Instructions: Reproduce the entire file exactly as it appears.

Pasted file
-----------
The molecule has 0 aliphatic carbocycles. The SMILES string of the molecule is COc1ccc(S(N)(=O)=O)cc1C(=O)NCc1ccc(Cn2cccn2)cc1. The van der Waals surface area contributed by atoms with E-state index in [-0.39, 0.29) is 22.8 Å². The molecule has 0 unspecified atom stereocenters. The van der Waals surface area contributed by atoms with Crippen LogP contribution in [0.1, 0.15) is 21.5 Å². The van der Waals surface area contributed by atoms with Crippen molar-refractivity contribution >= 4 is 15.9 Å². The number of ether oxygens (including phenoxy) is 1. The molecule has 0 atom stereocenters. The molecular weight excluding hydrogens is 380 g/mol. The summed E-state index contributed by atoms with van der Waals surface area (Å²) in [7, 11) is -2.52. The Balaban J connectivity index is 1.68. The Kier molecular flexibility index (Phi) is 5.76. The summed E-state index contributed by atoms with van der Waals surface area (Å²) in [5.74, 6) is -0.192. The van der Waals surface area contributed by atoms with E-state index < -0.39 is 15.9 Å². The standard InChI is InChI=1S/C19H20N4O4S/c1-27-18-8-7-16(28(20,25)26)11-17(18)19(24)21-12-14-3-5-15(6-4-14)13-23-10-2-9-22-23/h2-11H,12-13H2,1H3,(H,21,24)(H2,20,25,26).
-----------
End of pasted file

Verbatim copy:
The molecule has 0 aliphatic carbocycles. The SMILES string of the molecule is COc1ccc(S(N)(=O)=O)cc1C(=O)NCc1ccc(Cn2cccn2)cc1. The van der Waals surface area contributed by atoms with E-state index in [-0.39, 0.29) is 22.8 Å². The molecule has 0 unspecified atom stereocenters. The van der Waals surface area contributed by atoms with Crippen LogP contribution in [0.1, 0.15) is 21.5 Å². The van der Waals surface area contributed by atoms with Crippen molar-refractivity contribution >= 4 is 15.9 Å². The number of ether oxygens (including phenoxy) is 1. The molecule has 0 atom stereocenters. The molecular weight excluding hydrogens is 380 g/mol. The summed E-state index contributed by atoms with van der Waals surface area (Å²) in [7, 11) is -2.52. The Balaban J connectivity index is 1.68. The Kier molecular flexibility index (Phi) is 5.76. The summed E-state index contributed by atoms with van der Waals surface area (Å²) in [5.74, 6) is -0.192. The van der Waals surface area contributed by atoms with E-state index < -0.39 is 15.9 Å². The standard InChI is InChI=1S/C19H20N4O4S/c1-27-18-8-7-16(28(20,25)26)11-17(18)19(24)21-12-14-3-5-15(6-4-14)13-23-10-2-9-22-23/h2-11H,12-13H2,1H3,(H,21,24)(H2,20,25,26).